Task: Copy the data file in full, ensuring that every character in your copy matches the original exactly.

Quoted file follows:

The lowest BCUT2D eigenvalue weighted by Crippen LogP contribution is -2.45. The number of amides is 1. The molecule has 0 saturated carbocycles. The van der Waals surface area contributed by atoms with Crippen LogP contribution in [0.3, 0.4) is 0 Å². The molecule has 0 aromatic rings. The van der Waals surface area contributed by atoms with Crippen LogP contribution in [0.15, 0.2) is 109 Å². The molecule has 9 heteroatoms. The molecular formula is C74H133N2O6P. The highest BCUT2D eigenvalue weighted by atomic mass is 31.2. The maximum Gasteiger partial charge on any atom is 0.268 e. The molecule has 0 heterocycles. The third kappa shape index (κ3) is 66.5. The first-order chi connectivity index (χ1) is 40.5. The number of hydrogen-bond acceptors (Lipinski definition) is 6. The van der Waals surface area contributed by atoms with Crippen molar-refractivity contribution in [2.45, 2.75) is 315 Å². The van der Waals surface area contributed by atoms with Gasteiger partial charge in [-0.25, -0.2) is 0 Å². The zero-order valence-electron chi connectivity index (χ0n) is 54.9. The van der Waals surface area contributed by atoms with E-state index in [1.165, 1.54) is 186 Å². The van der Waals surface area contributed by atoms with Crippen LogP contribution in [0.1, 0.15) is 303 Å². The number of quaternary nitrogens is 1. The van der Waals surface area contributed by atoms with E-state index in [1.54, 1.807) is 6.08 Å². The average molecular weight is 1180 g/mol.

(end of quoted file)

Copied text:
The lowest BCUT2D eigenvalue weighted by Crippen LogP contribution is -2.45. The number of amides is 1. The molecule has 0 saturated carbocycles. The van der Waals surface area contributed by atoms with Crippen LogP contribution in [0.3, 0.4) is 0 Å². The molecule has 0 aromatic rings. The van der Waals surface area contributed by atoms with Crippen LogP contribution in [0.15, 0.2) is 109 Å². The molecule has 9 heteroatoms. The molecular formula is C74H133N2O6P. The highest BCUT2D eigenvalue weighted by atomic mass is 31.2. The maximum Gasteiger partial charge on any atom is 0.268 e. The molecule has 0 heterocycles. The third kappa shape index (κ3) is 66.5. The first-order chi connectivity index (χ1) is 40.5. The number of hydrogen-bond acceptors (Lipinski definition) is 6. The van der Waals surface area contributed by atoms with Crippen molar-refractivity contribution in [2.45, 2.75) is 315 Å². The van der Waals surface area contributed by atoms with Gasteiger partial charge in [-0.25, -0.2) is 0 Å². The zero-order valence-electron chi connectivity index (χ0n) is 54.9. The van der Waals surface area contributed by atoms with E-state index in [1.165, 1.54) is 186 Å². The van der Waals surface area contributed by atoms with Crippen LogP contribution in [0.1, 0.15) is 303 Å². The number of quaternary nitrogens is 1. The van der Waals surface area contributed by atoms with E-state index in [1.54, 1.807) is 6.08 Å². The average molecular weight is 1180 g/mol.